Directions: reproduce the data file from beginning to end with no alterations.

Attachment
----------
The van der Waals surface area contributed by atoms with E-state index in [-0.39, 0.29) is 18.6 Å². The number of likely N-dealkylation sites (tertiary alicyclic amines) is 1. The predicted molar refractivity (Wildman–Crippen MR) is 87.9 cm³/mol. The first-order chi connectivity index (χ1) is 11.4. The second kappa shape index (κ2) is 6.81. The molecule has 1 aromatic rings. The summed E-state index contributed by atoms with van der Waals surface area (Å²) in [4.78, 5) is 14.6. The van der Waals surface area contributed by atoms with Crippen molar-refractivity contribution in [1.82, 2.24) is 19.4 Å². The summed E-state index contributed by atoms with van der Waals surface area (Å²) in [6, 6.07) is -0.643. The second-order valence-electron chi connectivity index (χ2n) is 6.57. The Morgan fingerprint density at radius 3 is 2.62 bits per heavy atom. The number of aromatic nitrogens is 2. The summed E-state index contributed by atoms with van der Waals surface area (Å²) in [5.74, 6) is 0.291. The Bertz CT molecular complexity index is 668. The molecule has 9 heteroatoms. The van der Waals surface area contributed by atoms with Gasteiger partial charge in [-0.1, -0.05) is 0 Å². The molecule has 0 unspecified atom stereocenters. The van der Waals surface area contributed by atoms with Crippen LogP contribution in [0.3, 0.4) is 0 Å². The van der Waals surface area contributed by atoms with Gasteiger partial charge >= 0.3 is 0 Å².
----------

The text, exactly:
The van der Waals surface area contributed by atoms with E-state index in [-0.39, 0.29) is 18.6 Å². The number of likely N-dealkylation sites (tertiary alicyclic amines) is 1. The predicted molar refractivity (Wildman–Crippen MR) is 87.9 cm³/mol. The first-order chi connectivity index (χ1) is 11.4. The second kappa shape index (κ2) is 6.81. The molecule has 1 aromatic rings. The summed E-state index contributed by atoms with van der Waals surface area (Å²) in [4.78, 5) is 14.6. The van der Waals surface area contributed by atoms with Crippen molar-refractivity contribution in [1.82, 2.24) is 19.4 Å². The summed E-state index contributed by atoms with van der Waals surface area (Å²) in [6, 6.07) is -0.643. The second-order valence-electron chi connectivity index (χ2n) is 6.57. The Morgan fingerprint density at radius 3 is 2.62 bits per heavy atom. The number of aromatic nitrogens is 2. The summed E-state index contributed by atoms with van der Waals surface area (Å²) in [5.74, 6) is 0.291. The Bertz CT molecular complexity index is 668. The molecule has 9 heteroatoms. The van der Waals surface area contributed by atoms with Gasteiger partial charge in [-0.1, -0.05) is 0 Å². The molecule has 0 unspecified atom stereocenters. The van der Waals surface area contributed by atoms with Crippen LogP contribution in [0.3, 0.4) is 0 Å². The van der Waals surface area contributed by atoms with Gasteiger partial charge >= 0.3 is 0 Å².